For smooth Ad free experience

The British Victory of Assaye
The onset of the 19th century saw the emergence of rising tensions amongst the local ruler of the Deccan. While some of them chose to become colonial puppets by agreeing to the Subsidiary Alliance, other rulers chose to fight for their honour.
The Battle of Assaye, Image Source- Wikimedia Commons

Happened on 23rd September 1803

The British were eyeing on the Deccan for quite some time when a feud between the Holkars and Scindias, two dominant Maratha leaders, led to the culmination of the Battle of Poona. While the combined troops of Scindias and Baji Rao II were defeated, the latter was also driven out of his territory. A defeated Baji Rao II sought refuge in the British, who wasted no time to make the Peshwa sign the Treaty of Bassein. The Peshwa officially became a British puppet with the dream of ruling over Poona.

The treaty did not sit well with the other Maratha leaders. They did not wish to submit to the authority of the Peshwa or the British Raj. Major General Arthur Wellesley, who had the responsibility of East India Company's political and military affairs in central India, tried to negotiate with the Scindias. As a result of failed negotiations, Wellesley declared war against the Scindias and the Raja of Berar (supporter of Scindias).

The task of bagging Ahmednagar was not a difficult one for Wellesley. After claiming Ahmednagar, he proceeded to defeat the combined forces of Scindias and Bhonsles (the Raja of Berar), which was stationed at the village of Assaye. Without wasting any time, Wellesley led his forces to march up to Berar. On a short break on their way, Wellesly received the good news from his intelligence that they had spotted the Maratha army a mere five miles away.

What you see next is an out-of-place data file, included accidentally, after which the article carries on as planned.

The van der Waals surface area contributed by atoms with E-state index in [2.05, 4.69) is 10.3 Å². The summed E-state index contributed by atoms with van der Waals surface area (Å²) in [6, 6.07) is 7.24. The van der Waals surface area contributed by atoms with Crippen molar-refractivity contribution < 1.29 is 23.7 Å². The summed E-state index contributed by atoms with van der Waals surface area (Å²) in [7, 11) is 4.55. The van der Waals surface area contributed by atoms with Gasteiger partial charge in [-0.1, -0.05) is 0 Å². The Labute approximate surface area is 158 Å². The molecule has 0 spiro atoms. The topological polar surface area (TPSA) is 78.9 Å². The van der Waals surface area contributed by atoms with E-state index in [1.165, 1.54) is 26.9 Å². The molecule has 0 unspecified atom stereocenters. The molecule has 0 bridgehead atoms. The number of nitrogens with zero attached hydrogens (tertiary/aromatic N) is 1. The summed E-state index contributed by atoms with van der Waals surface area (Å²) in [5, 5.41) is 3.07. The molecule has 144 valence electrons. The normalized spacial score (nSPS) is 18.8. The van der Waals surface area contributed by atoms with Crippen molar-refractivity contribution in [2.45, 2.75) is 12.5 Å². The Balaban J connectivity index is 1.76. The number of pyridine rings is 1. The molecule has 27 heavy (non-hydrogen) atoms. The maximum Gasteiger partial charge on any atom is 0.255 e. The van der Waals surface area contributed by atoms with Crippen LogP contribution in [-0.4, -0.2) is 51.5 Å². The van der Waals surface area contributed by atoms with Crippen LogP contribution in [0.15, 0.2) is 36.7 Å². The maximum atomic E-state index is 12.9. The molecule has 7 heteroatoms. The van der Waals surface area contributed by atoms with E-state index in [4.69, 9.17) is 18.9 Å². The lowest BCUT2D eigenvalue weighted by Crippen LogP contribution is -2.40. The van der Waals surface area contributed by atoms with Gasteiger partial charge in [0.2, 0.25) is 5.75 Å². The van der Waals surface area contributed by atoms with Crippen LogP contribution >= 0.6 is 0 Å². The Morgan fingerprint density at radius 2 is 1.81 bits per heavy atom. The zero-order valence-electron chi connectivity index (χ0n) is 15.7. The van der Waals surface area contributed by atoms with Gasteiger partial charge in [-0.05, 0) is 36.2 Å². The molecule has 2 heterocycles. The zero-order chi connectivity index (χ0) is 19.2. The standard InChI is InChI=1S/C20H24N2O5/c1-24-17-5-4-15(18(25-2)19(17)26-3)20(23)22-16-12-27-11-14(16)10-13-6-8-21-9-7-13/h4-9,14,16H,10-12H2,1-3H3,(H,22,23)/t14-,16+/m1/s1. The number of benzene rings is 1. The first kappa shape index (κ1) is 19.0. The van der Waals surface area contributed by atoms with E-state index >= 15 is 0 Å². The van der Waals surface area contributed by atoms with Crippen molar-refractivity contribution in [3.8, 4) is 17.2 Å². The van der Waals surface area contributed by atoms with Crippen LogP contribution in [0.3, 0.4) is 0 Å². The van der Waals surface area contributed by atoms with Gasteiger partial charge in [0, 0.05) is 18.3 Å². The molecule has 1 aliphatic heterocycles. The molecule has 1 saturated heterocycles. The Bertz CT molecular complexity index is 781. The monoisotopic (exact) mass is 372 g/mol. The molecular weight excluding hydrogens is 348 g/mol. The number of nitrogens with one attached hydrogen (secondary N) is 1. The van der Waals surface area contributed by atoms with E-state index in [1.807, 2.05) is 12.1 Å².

It was Wellesley's sheer strategic planning that helped him subdue the Marathas. He noticed that the Marathas were waiting for his arrival on the banks of river Kailna. Since a frontal attack would be suicidal, Wellesley decided to sneak up from the left ford of river Kailna which was left unguarded. The Maratha forces were taken by surprise but immediately started firing cannonballs at the British army.

The formidable British army didn't give up and continued to penetrate the village of Assaye. The latter half of the battle involved slashing of enemy soldiers on both ends. The well-trained army of Maratha infantry played smart and tricked the British sepoys by acting dead at the rear end of Assaye. The British opened fire at the Maratha soldiers without hesitation before they could harm them.

The battle was now slowly coming to an end. Some Maratha soldiers had formed a second line of defence but were mercilessly crushed by the British forces. This incident marked the formal end of the battle and the Second Anglo Maratha War came to an end with a heavy price of casualties on both ends.

The British casualties amounted up to 428 dead, 1,138 wounded and 18 missing soldiers. While it was difficult to corroborate the exact number of Maratha casualties, modern Historians estimate that around 6,000 Maratha soldiers were wounded and killed.
The fact that Wellesley himself confesses that the Battle of Assaye was the bloodiest battle he ever fought only leaves us to imagine the number of lives lost.

The Battle of Assaye thus crowned the British supremacy undisputably. Wellesley's monumental win on September 23, 1803, declared him as a force to reckon with. His experience and military prowess came in handy when he defeated Napolean at the Battle of Waterloo.

Leha Biswas Author
The crooked awkward cookie who loves to procrastinate but is driven by random bouts of ambition while daydreaming of a loaded future. Yass! That's me.

You might be interested in reading more from

Warfare and Military
Colonialism
Kingdoms and Empires

Fetching next story